The Bonapartes

Napoleon Bonepart was born on the island of Corsica on Aug 15, 1769. On March 9, 1796 he married Josephene de Beauharnas. Napoleon became 1st Consul in 1800 and then Emperor in 1804. The French armies continued a conquest of Europe while Napoleon's power became more and more secure. While hardly an adherent of the principles of the French Revolution, Naoleon and his Grand Army spread the democratic and nationalistic principles of the Revolution throughout Europe.

Louis XVIII (1814-24)

After the defeat of Napoleon I in 1814, a brother of Louis XVI was restored to the French throne as Louis XVIII. Louis was born at Versailles in 1755, the son of the Dauphin Louis, a grandson of Louis XV and a younger brother of Louis XVI. He was baptised Louis Stanislas Xavier and given the title of Count de Provence. I have no information on his childhood or how he was dressed as a boy, but growing up in Versailles he must have been dresses very elegantly. He mairred Marie Joséphine, daughter of the King of Savoy, in 1771. The mairrage was childless. The Count had literary and political interests and was more liberal than his older brother or his younger brother the Count d'Artois--the future Charles X. He attempted to work with the Revolution and enjoyed some popularity. As the Revolution became more radical he finally emigrated in June 1791. After Louis XVI's execution in 1793, he was proclaimed Regent for Louis XVII who was held captive in Paris. When Louus XVII died, the émigrés proclaimed the Count Louis XVII. After several he settled in London where he endured the Napoleonic era. Louis XVIII was reinstated as King. He accepted his role as constitutional monarch and pursued a moderate policy attempting to end past recriminations, end foreign military occupation, and restore the international prestige of the monarchy. He sought as he wrote to Decazes "to nationalize royalty and royalize the nation." Louis was sickly and as his health deteriorated he took less interest in politics. He died in September 1824. Louis' younger and reactionary brother, Charles became king.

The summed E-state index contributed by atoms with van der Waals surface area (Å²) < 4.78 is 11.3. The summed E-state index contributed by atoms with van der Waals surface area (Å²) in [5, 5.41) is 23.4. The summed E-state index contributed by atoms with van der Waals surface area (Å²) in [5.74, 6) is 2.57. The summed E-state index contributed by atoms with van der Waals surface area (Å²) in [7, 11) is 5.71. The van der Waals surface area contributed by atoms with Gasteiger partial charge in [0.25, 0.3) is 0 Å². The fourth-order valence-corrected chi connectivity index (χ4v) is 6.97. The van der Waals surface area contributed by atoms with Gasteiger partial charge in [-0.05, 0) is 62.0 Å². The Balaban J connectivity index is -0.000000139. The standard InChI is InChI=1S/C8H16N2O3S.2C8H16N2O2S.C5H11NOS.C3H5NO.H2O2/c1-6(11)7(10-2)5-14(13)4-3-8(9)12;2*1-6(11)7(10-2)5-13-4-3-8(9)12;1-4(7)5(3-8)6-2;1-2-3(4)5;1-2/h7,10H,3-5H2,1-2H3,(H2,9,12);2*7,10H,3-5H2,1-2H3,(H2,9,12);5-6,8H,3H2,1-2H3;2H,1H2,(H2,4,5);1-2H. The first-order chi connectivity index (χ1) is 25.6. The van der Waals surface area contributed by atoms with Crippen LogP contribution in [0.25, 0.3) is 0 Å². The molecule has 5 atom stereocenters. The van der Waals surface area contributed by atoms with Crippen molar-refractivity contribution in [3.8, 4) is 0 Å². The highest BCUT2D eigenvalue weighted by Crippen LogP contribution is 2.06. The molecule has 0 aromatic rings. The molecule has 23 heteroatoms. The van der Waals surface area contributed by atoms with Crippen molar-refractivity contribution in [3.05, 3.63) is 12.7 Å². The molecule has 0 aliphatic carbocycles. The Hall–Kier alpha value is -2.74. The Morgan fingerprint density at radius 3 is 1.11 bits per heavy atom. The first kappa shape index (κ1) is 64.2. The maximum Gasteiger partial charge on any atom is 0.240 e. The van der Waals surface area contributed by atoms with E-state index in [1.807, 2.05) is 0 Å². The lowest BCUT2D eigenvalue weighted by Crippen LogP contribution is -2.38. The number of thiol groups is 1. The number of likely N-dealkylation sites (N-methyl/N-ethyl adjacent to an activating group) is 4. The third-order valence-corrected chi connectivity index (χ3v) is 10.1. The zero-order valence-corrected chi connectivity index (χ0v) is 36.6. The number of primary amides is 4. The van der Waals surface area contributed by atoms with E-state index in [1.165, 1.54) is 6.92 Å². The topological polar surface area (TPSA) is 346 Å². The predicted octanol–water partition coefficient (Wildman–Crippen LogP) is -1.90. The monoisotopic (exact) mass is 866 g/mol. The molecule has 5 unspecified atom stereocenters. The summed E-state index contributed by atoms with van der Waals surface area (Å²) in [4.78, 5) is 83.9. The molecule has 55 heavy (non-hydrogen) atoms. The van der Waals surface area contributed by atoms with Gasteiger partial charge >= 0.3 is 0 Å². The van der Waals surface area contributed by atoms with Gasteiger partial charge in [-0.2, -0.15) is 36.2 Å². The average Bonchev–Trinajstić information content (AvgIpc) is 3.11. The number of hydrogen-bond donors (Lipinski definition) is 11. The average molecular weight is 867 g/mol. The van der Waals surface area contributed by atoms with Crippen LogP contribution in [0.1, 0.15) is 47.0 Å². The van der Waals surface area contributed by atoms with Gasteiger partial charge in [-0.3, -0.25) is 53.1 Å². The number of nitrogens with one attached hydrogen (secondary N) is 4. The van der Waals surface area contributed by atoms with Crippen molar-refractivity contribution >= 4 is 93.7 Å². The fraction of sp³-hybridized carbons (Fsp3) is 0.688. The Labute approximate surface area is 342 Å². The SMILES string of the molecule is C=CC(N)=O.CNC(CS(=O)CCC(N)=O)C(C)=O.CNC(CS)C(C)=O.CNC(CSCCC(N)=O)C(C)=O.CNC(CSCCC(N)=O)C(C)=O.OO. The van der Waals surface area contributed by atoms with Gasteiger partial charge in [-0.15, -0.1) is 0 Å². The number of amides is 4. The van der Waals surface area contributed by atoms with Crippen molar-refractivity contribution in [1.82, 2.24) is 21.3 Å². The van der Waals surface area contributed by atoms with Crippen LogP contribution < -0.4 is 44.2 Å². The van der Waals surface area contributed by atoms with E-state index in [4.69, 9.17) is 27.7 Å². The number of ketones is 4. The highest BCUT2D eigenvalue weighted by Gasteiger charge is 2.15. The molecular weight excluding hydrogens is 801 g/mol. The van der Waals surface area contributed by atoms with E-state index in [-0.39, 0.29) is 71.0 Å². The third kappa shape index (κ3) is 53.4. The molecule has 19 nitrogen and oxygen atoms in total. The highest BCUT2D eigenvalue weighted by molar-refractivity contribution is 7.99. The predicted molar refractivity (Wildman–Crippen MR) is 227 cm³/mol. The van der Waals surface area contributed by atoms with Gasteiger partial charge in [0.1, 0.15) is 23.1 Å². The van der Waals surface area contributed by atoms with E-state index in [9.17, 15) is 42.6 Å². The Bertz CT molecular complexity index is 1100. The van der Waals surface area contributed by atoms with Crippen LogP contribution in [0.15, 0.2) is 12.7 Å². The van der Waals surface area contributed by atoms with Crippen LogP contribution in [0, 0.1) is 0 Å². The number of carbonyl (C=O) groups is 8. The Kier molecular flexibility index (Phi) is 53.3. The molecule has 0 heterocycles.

Charles X (1824-1830)

At the death of Louis XVIII, a younger brother, Charles X, acceded and was the last Bourbon king of France. He set about re-establishing the old regime. But you cannot kill ideas and a whole generation had experienced the power of ideas that grip the mind of the masses. France was becoming a capitalist country and the new capitalist class was busy developing its own gravediggers in the form of a working class for its growing number of factories and mills. The people, including the new capitalists, had had enough of the old regime, however. They and especially the peoople of Paris knew how to get rid of kings. A popular 1830 Parisian insurection deposed Charles and his reactionary regime. A popular assembly elected a new liberal king, Louis Phillipe, the former Duke of Orleans.

Pretenders/Legitimists

The descendants of Charles X became pretenders to the throne in the view of the adherents of the House of Bourbon, known as Legitimists. The eldest son of Charles X, Louis, Duc d'Angouleme (1755-1844), was called Louis XIX by the Legitimists, although he had renounced his right to rule. Subsequently Louis' nephew, Henri, Cornte de Chambord, was proclaimed King Henry V by the Legitimists. At his death (1883) the elder line of Bourbons became extinct; the head of the House of Orleans was accepted by the Legitimists as the successor to Bourbon claims.

Louis Philippe (1830-1848)

At the time of the French Revolution, under the name Citizen Egalite Equality), he had joined the citizens' militia, the National Guard, under Lafayette (who had fought in the American Revolution). The regime of the "citizen king" however became increasingly reactionary and corrupt, until it was ousted in the torrent revolutionary activity that burst forth in 1848. In February, the Parisians threw out Louis Phillipe; Louis Phillipe fled to England; it was the end of the Bourbon monarchy.

The Second Republic (1848-51)